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The Flaming Lips' Six Hour Track Reviewed. In One Exhausting Sitting

By NME Blog

Posted on 26 Sep 11

 
 

I’m sure most people have heard about The Flaming Lips’ monster six-hour track 'I Found This Star On The Ground' by now - but has anyone actually listened to it? Like, really listened to it? Probably not.

But that’s where I come in. I’ve volunteered to take one for the team and sit through the whole damn thing to find out if it’s actually worth all the fuss. You’re welcome. So, headphones? Check. Copious amounts of tea and stacks of custard creams? Check. Here goes...


'I Found This Star On The Ground: Part One



00:00:05 - Oh Christ. What have I let myself in for here?
00:00:30 - Oddly enough, The Flaming Lips’ description of “The Velvet Underground meets Super Mario Brothers” actually seems to sum this up quite well.
00:02:15 - It’s becoming strangely, noisily hypnotic. So far, so good.
00:16:45 - That buzzing noise is annoying.

Flaming Lips

00:24:10 - And I mean really annoying.
00:42:30 - It’s getting slightly dull now. I probably wouldn’t bother with this part to be honest.
01:18:19 - I’m struggling to decide if this whole thing is experimental and avant-garde or just a bit crap...


'I Found This Star On The Ground: Part Two

01:36:47 - Now some names are being read out, presumably those of the fans who forked out $100 each to have their names feature in the track.
01:42:25 - The mood completely shifts, as dreamy synth strings and reverb-drenched melodies take over from the skittish beat and driving bass.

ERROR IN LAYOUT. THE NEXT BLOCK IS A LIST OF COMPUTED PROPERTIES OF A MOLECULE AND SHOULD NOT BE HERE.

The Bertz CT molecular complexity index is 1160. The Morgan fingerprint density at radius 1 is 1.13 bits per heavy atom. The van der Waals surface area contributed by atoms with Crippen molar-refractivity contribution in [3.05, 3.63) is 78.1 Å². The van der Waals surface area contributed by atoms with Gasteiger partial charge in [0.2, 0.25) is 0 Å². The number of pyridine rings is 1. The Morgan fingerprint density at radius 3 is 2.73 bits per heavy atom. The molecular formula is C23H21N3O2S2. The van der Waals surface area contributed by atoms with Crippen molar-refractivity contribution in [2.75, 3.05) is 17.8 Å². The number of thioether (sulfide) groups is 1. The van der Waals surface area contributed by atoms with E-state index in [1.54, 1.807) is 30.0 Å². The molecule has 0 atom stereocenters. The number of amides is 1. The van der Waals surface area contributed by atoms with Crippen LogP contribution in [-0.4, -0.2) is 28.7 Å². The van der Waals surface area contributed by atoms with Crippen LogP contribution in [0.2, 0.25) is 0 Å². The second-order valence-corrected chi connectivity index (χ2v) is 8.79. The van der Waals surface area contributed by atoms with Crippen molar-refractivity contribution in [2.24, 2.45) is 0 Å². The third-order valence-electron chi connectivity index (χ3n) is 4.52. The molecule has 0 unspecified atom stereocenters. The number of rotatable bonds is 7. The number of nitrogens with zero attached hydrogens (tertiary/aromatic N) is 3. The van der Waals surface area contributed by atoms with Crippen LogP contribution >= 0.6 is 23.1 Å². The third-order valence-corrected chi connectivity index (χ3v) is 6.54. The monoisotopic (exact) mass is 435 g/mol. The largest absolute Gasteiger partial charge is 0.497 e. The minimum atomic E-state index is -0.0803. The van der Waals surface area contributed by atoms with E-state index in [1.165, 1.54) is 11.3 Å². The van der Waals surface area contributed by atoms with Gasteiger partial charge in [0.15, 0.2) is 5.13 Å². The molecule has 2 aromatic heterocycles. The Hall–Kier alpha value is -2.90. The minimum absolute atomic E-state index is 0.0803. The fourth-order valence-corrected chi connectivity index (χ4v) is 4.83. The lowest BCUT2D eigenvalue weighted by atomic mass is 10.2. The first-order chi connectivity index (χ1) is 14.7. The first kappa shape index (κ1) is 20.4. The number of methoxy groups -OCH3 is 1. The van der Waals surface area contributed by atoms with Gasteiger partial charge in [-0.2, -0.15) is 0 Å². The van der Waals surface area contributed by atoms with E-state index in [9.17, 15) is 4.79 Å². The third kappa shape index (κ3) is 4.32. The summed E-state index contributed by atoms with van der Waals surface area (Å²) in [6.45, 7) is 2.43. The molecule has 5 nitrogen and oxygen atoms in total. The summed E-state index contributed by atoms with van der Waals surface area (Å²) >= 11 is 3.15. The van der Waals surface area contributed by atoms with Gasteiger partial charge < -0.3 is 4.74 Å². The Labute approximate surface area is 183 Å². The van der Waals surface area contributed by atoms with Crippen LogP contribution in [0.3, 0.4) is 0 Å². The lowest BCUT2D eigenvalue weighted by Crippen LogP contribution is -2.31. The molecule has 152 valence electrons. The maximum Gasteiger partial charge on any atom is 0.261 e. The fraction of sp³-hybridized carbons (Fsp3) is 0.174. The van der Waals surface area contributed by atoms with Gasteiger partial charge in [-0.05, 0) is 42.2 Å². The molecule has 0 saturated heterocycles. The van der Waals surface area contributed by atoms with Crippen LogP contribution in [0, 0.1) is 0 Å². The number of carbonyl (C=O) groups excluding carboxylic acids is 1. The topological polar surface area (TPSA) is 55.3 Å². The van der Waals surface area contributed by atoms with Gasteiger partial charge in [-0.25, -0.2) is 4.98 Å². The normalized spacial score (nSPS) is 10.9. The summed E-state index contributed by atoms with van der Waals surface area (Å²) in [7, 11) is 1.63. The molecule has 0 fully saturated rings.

Flaming Lips

01:49:40 - I’m enjoying this section a lot.
02:10:00 - Now the drums and freaky guitars are back, once again teetering on the border between avant-garde and downright shit. I’m starting to think that this is just one big joke...
02:26:30 - Someone’s screaming and talking gibberish now. It’s definitely a joke.
02:48:00 - More names. I’m going to go and look out of the window or something.
03:30:00 - I suppose I could just skip the next hour...


'I Found This Star On The Ground: Part Three

03:40:00 - Probably shouldn’t I guess.
03:51:00 - Someone on Soundcloud comments that the wah-wah guitar sounds like it’s saying “Wank! Wank! Wank!” Just about says it all really.
04:15:35 - Ooh - sounds like something’s about to happen...
04:27:30 - Somehow everything has morphed from driving noise-kraut into something that’s more like a John Williams composition. I’m warming to it again.



04:32:52 - This is really good now - swelling modern-classical meets psychedelic drone-rock.
05:03:10 - But now it’s all deteriorated into sheer noise again.
05:19:05 - And here’s some more names. Sigh.
05:23:35 - Lethargic, down-tuned, doom-laden guitars fade in, sounding like Lou Reed at his most brooding and obtuse.



05:35:54 - The oppressive atmosphere is punctured by a slow-riffing, Captain Beefheart-esque jam.
05:55:00 - As it draws to a close, the track opens up with gorgeous string arrangements, with Coyne repeatedly declaring his love for, well, pretty much everybody really.
06:00:00 - Somehow Flaming Lips have managed to turn this track around in the last two hours, and it’s a really lovely way to end it.

Verdict

It’s undeniably impressive, but is this musical megalith really worth bothering with? Honestly, probably not. Although there are moments of brilliance scattered throughout the track (mostly within the last two hours), listening to any single piece of music for such a long period of time is enough to leave you curled up in the corner, silently weeping and muttering to yourself under your breath. So, unless you happen to be a diehard - and bored - Flaming Lips fan, it might be wise to give this one a miss.

 
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